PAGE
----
One of the first lessons you learn as a content marketer is that your sales prospects don’t care about your company. They certainly don’t care about your products. But what’s absolutely certain is that they do care about themselves.
Smart marketers know that and use it to appeal to their target audience. After all, what good is investing time, dollars, and resources into content creation and distribution if it’s going to miss the mark with your prospective customers?
Here are three methods for getting prospects to care about your marketing content.
1. Create content they care about
This first point is an obvious but important one. Start by really understanding your audience and the challenges they face. That begins with defining your buyer personas, fleshing them out, and then unearthing their challenges. You need to understand your prospects on a deeper level to determine what kind of content will resonate with them.
Start by talking to your sales team or listening to recorded calls or demos. Your sales team is on the frontlines, speaking to your target audience every day. Salespeople are constantly uncovering prospect pain on discovery calls and have a wealth of valuable information they can provide to the marketing department. Frankly, they are an untapped resource in most B2B organizations.
You can also attend events, conduct interviews, collect information via surveys and third parties, follow hashtags, scour forums, and turn to the Web to find out what your audience is searching for.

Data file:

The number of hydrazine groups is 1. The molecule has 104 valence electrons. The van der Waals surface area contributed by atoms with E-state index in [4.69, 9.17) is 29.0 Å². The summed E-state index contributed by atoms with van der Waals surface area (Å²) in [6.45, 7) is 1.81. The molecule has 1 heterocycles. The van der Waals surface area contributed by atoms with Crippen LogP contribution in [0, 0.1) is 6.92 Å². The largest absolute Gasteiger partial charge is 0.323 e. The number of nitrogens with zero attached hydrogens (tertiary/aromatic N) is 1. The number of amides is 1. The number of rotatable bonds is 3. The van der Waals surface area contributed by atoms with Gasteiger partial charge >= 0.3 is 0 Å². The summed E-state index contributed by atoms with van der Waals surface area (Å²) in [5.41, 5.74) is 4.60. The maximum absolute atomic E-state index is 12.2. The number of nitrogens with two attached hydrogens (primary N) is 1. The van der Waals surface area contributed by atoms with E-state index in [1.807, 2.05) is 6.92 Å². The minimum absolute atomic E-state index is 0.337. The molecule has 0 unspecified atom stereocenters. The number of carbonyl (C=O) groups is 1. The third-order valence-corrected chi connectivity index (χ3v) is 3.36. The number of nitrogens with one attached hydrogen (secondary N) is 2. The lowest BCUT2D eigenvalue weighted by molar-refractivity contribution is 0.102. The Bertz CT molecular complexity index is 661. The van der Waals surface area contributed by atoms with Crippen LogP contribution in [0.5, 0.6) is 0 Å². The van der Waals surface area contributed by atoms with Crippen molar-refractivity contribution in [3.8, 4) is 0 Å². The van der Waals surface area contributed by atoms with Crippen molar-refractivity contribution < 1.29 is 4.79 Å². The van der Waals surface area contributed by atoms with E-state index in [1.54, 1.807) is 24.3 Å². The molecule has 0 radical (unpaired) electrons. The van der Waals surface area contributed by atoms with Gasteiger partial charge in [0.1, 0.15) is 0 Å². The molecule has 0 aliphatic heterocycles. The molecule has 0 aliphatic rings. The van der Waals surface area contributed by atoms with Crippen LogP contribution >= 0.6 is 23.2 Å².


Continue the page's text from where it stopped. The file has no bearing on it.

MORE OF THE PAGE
Once you have a full view of their challenges and you have compiled a list of questions your prospects want answered, match those to your content catalog. Find and fill the gaps, and remember that questions shouldn’t be answered just on the blog. What about the website, your sales collateral, videos, e-books, and emails? Put your prospects first by leading with a value proposition no matter the content type, and address their needs first.
After you’ve answered their questions with your content, optimize for search so prospects can easily find the content they search for. While you’re at it, make sure to tag your content by persona, topic, and industry so it’s found easily internally, too.
2. Don’t overlook the experience
Your content might hit the mark, but if the experience around that content is less than ideal, there’s a good chance those hard-earned eyeballs won’t stick around—and an even greater chance they won’t be back.
Now that you’re creating content your prospects actually care about, the next step is ensuring the experience doesn’t let them down. This is an often overlooked pillar of content marketing: Yes, creation and distribution are important, but we also need to think about how the content we invest so heavily to create and distribute is consumed, how it’s presented, and how it’s experienced.
The experience can elevate engagement with your content (and your company) or work against you. The data doesn’t lie: 65% of buyers will come away from the buyer journey frustrated by inconsistent experiences, according to McKinsey research, and that frustration will cause them to look elsewhere.
If your ultimate goal is to get your prospects to care about your content, then you need to care enough about your prospects to present a remarkable experience.